I used to believe that creativity belonged to a privileged few. Those unicorn people who just knew what to say, how to dance, create art, or imagine a melody—all out of nothing.
I believed in the myth of creativity.
The myth that creativity belongs to a privileged few obscures the importance of skill. If you look closely at those people, we set upon a pedestal as models of creativity. You find hours of failure, hard work, and, quite often, a sense of play.
Jack Hart opens A Writer’s Coach by setting us straight on this issue.
Novices sometimes imagine writing as dark magic, something known only to some mystical inner circle. They pick up a professional’s finished work, marvel at its seamless perfection, and think, “I could never do that.”
That limiting thinking occurs across the arts and in business. We focus so much on the results of someone else’s work imagining a blissful mist of inspiration, that we lose sight of the process. As Jack explains, “the pain of writing stems from comparing your blank screen with the finished pages you see all around you.”
Or the blank canvas, wobbly moves en pointe, the blurry photograph, the false starts of invention—all have the look of hopeless endeavors. Every skill has a starting point. Think of it as the baseline.
I discovered skill and consistent habits give creativity a place to grow.
Whether in the classroom with students or in training sessions with adults, I noticed that creative activities came easily to some—not so much for others. I began to wonder what made the difference.
Why could one group tackle a problem-solving task and explore novel approaches, and others stare at the table bewildered and stuck? One characteristic emerged that held for students of all ages.
They looked at the world with curiosity. Habits, planned or serendipitous, kicked in when needed and seemed almost second nature. The “creatives” didn’t have exceptional abilities. Instead, they had cultivated habits that nurtured creativity.
You build a creative habit.
Twyla Tharp, dancer and choreographer for over 35 years, has created 130 dances and ballets. That’s a lot of creativity at work. Artists might look at a blank canvas, and writers a blank page. Twyla describes walking into a white room—a blank space.
Twyla didn’t spontaneously happen upon this successful body of work. In The Creative Habit, she takes you on a journey. Twyla doesn’t guarantee your success, but she does “promise that if you read through the book and heed even half the suggestions, you’ll never be afraid of a blank page or an empty canvas or a white room again. Creativity will become your habit.”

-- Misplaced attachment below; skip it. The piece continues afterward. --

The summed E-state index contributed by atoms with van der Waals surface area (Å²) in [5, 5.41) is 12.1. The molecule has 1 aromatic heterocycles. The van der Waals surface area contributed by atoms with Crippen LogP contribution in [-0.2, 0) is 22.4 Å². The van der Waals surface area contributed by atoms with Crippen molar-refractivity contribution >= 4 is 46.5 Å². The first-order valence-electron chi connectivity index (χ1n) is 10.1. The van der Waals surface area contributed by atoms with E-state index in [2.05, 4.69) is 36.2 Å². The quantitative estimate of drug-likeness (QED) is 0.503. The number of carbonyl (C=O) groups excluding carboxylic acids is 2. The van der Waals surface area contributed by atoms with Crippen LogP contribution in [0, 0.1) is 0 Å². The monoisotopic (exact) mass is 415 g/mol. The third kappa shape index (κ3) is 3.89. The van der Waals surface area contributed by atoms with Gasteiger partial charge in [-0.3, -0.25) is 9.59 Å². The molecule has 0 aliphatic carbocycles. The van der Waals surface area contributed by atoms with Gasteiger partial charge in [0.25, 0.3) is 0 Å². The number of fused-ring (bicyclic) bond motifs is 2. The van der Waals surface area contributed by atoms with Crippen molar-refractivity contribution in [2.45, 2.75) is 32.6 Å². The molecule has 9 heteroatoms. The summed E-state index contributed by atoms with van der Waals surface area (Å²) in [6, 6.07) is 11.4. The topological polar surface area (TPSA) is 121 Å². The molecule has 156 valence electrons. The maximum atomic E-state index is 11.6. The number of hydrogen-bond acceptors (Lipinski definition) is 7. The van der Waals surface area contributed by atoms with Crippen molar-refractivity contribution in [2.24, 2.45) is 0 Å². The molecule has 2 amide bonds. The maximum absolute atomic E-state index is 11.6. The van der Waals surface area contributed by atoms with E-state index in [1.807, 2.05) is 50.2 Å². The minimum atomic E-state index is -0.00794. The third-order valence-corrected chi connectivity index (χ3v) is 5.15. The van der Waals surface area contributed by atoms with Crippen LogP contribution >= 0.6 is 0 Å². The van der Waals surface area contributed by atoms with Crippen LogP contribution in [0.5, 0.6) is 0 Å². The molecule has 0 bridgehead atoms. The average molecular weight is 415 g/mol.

As I usually do when I read a book, I captured key ideas on 4”x6” notecards. By the end, I realized I had 32 activities to construct my creative habit.
Here’s your challenge. You can pick and choose the ones you want to explore or tackle them one-by-one every day for a month. How you approach the list is not as important as finding the activities that will support and expand your creative muscles.
31 habit-forming activities from Twyla Tharp
Everything starts with rituals
“The ritual erases the questions of whether or not I like it. It’s a friendly reminder that I’m doing the right thing. (I’ve done it before. It was good. I’ll do it again.)
1. Where’s your pencil?
Every artist has an essential tool that feeds creativity. It could be a pencil, a brush, a camera, a piece of music. What is the one item that you must have or risk feeling naked or incomplete? Use it to capture ideas, thoughts, or the sights and sounds around you.
2. Build up your tolerance for solitude.
Sometimes, you must be willing to sit alone with your thoughts and ideas. Stuff happens there—if you let it.
3. Face your fears.
We all harbor fears. There’s nothing wrong with having them, but don’t allow them to control your thinking or life.
4. Give me one week without…(mirrors, newspapers, speaking).
Eliminate distractions. As Anne Lamott advises, “Almost everything will work again if you unplug it for a few minutes—including you.”
Discover your creative DNA
“I believe that we all have strands of creative code hard-wired into our imaginations…They determine the forms we work in, the stories we tell and how we tell them.”
5. You can observe a lot by watching.
Go outside. What do you see? Take a closer look at your surroundings to discover what most often ignore. Rob Walker dedicated an entire book to The Art of Noticing. He has 131 ideas to get you started.